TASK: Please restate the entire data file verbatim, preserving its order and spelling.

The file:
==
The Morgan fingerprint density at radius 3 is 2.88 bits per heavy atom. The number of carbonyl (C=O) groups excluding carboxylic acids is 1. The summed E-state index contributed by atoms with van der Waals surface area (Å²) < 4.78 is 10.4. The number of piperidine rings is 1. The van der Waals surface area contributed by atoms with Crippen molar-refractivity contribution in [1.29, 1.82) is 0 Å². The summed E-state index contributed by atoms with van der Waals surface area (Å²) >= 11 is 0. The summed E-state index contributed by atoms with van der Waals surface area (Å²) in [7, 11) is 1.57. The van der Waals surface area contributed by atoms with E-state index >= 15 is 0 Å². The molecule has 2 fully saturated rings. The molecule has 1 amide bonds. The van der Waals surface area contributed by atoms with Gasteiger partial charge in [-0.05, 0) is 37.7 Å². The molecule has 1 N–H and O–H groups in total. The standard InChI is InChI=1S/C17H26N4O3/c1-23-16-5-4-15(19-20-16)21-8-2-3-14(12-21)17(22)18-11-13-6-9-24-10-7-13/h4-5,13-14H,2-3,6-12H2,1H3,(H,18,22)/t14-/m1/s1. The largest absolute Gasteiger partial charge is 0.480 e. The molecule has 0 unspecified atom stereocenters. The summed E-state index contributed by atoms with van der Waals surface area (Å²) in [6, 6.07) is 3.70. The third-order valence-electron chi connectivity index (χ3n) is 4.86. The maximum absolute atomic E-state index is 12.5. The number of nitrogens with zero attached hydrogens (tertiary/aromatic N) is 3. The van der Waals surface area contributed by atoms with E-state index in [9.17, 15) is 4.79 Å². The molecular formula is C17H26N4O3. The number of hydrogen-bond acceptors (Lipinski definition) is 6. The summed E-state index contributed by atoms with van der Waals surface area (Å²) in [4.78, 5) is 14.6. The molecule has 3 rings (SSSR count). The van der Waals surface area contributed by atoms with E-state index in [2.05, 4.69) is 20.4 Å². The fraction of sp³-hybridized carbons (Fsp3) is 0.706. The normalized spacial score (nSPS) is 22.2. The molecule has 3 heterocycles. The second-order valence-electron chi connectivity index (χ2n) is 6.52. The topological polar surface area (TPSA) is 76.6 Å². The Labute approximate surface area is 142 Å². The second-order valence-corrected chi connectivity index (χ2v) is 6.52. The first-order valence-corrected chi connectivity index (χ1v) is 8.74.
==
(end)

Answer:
The Morgan fingerprint density at radius 3 is 2.88 bits per heavy atom. The number of carbonyl (C=O) groups excluding carboxylic acids is 1. The summed E-state index contributed by atoms with van der Waals surface area (Å²) < 4.78 is 10.4. The number of piperidine rings is 1. The van der Waals surface area contributed by atoms with Crippen molar-refractivity contribution in [1.29, 1.82) is 0 Å². The summed E-state index contributed by atoms with van der Waals surface area (Å²) >= 11 is 0. The summed E-state index contributed by atoms with van der Waals surface area (Å²) in [7, 11) is 1.57. The van der Waals surface area contributed by atoms with E-state index >= 15 is 0 Å². The molecule has 2 fully saturated rings. The molecule has 1 amide bonds. The van der Waals surface area contributed by atoms with Gasteiger partial charge in [-0.05, 0) is 37.7 Å². The molecule has 1 N–H and O–H groups in total. The standard InChI is InChI=1S/C17H26N4O3/c1-23-16-5-4-15(19-20-16)21-8-2-3-14(12-21)17(22)18-11-13-6-9-24-10-7-13/h4-5,13-14H,2-3,6-12H2,1H3,(H,18,22)/t14-/m1/s1. The largest absolute Gasteiger partial charge is 0.480 e. The molecule has 0 unspecified atom stereocenters. The summed E-state index contributed by atoms with van der Waals surface area (Å²) in [6, 6.07) is 3.70. The third-order valence-electron chi connectivity index (χ3n) is 4.86. The maximum absolute atomic E-state index is 12.5. The number of nitrogens with zero attached hydrogens (tertiary/aromatic N) is 3. The van der Waals surface area contributed by atoms with E-state index in [9.17, 15) is 4.79 Å². The molecular formula is C17H26N4O3. The number of hydrogen-bond acceptors (Lipinski definition) is 6. The summed E-state index contributed by atoms with van der Waals surface area (Å²) in [4.78, 5) is 14.6. The molecule has 3 rings (SSSR count). The van der Waals surface area contributed by atoms with E-state index in [2.05, 4.69) is 20.4 Å². The fraction of sp³-hybridized carbons (Fsp3) is 0.706. The normalized spacial score (nSPS) is 22.2. The molecule has 3 heterocycles. The second-order valence-electron chi connectivity index (χ2n) is 6.52. The topological polar surface area (TPSA) is 76.6 Å². The Labute approximate surface area is 142 Å². The second-order valence-corrected chi connectivity index (χ2v) is 6.52. The first-order valence-corrected chi connectivity index (χ1v) is 8.74.